Dimerization of Sir3 via its C-terminal winged helix domain is essential for yeast heterochromatin formation

The EMBO Journal, 2013, doi:10.1038/emboj.2012.343, 32, 437 - 449 published on 08.01.2013
The EMBO Journal, online article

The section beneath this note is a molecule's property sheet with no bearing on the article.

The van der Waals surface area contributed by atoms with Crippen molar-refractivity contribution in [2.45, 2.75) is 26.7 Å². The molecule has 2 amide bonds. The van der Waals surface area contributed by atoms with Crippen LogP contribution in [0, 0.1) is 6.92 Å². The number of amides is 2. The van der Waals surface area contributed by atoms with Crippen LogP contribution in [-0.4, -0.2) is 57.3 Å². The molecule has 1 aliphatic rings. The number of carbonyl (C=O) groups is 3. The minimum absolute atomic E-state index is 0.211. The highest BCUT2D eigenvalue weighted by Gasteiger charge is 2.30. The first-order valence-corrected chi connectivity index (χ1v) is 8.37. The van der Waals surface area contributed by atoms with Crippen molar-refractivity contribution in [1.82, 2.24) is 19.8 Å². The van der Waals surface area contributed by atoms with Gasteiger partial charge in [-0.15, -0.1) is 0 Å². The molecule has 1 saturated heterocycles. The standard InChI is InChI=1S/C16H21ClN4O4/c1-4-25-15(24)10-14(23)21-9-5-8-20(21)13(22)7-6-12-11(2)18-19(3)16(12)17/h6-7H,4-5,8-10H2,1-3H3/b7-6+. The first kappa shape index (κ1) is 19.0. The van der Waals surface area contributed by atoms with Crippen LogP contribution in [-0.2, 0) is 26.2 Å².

Gene silencing in budding yeast relies on the binding of the Silent Information Regulator (Sir) complex to chromatin, which is mediated by extensive interactions between the Sir proteins and nucleosomes. Sir3, a divergent member of the AAA+ ATPase-like family, contacts both the histone H4 tail and the nucleosome core. Here, we present the structure and function of the conserved C-terminal domain of Sir3, comprising 138 amino acids. This module adopts a variant winged helix-turn-helix (wH) architecture that exists as a stable homodimer in solution. Mutagenesis shows that the self-association mediated by this domain is essential for holo-Sir3 dimerization. Its loss impairs Sir3 loading onto nucleosomes in vitro and eliminates silencing at telomeres and HM loci in vivo. Replacing the Sir3 wH domain with an unrelated bacterial dimerization motif restores both HM and telomeric repression in sir3Δ cells. In contrast, related wH domains of archaeal and human members of the Orc1/Sir3 family are monomeric and have DNA binding activity. We speculate that a dimerization function for the wH evolved with Sir3’s ability to facilitate heterochromatin formation.

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